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Examining Antibacterial Properties of Native American Medicinal Plant Extracts against Streptococcus pyogenes ATCC 19615

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Finalist Names:
Ibrahim, Saffeyya-Grace (School: Sonoran Science Academy - Tucson )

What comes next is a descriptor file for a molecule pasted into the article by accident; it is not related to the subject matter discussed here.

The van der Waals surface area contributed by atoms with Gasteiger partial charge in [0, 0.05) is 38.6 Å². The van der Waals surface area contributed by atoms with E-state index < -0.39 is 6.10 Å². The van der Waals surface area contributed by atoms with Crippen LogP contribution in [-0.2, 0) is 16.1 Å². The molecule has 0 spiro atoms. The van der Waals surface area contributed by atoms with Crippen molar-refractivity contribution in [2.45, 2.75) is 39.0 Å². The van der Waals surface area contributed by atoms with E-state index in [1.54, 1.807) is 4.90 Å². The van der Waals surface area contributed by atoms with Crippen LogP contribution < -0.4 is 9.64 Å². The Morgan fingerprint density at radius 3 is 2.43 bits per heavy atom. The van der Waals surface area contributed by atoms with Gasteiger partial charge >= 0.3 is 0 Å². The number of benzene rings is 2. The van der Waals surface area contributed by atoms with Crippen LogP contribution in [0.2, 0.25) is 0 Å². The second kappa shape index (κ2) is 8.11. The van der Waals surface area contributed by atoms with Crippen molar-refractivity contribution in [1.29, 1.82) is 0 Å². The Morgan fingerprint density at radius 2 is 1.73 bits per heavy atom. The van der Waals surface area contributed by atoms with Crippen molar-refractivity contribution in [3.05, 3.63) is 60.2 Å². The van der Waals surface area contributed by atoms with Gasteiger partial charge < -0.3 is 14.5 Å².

Three years of preliminary research suggested that Southwestern Native medicines may possess antibacterial properties against Streptococcus pyogenes ATCC 19615 (S. pyogenes), the bacteria responsible for “Strep throat”, and significant morbidity and fatalities worldwide annually. With antibiotic resistance posing an increasing threat, it is imperative that novel, yet reliable, alternatives to pharmaceutical-grade antibiotics be identified. This study examined the antibiotic potential of isolated plant ingredients of these Native medicines. Plant extracts from Native medicines were created from Prosopis velutina (Velvet Mesquite), Clinopodium douglasii (Yerba Buena), Cinnamomum cassia (cinnamon), and Lewisia rediviva (Bitterroot). It was hypothesized that only Clinopodium douglasii and Cinnamomum cassia would kill S. pyogenes on both Mueller Hinton agar (MHA) using the Kirby Bauer method, and Mueller Hinton broth (MHB) using the Minimum Inhibitory Concentration (MIC) test. Extracts were tested against S. pyogenes using the Kirby Bauer method on MHA. Using this method, S. pyogenes was not found to be susceptible to any of these extracts. Using the MIC test, which was performed by adding decreasing amounts of plant extracts in MHB with 100 μl of S. pyogenes, two extracts were found to have antimicrobial properties. Clinopodium douglasii was found to have a MIC of .625 μg, and the Lewisia rediviva MIC was 0.31 μg. These results were unexpected and novel, as no published literature could be found on Lewisia rediviva possessing antimicrobial activity against S. pyogenes.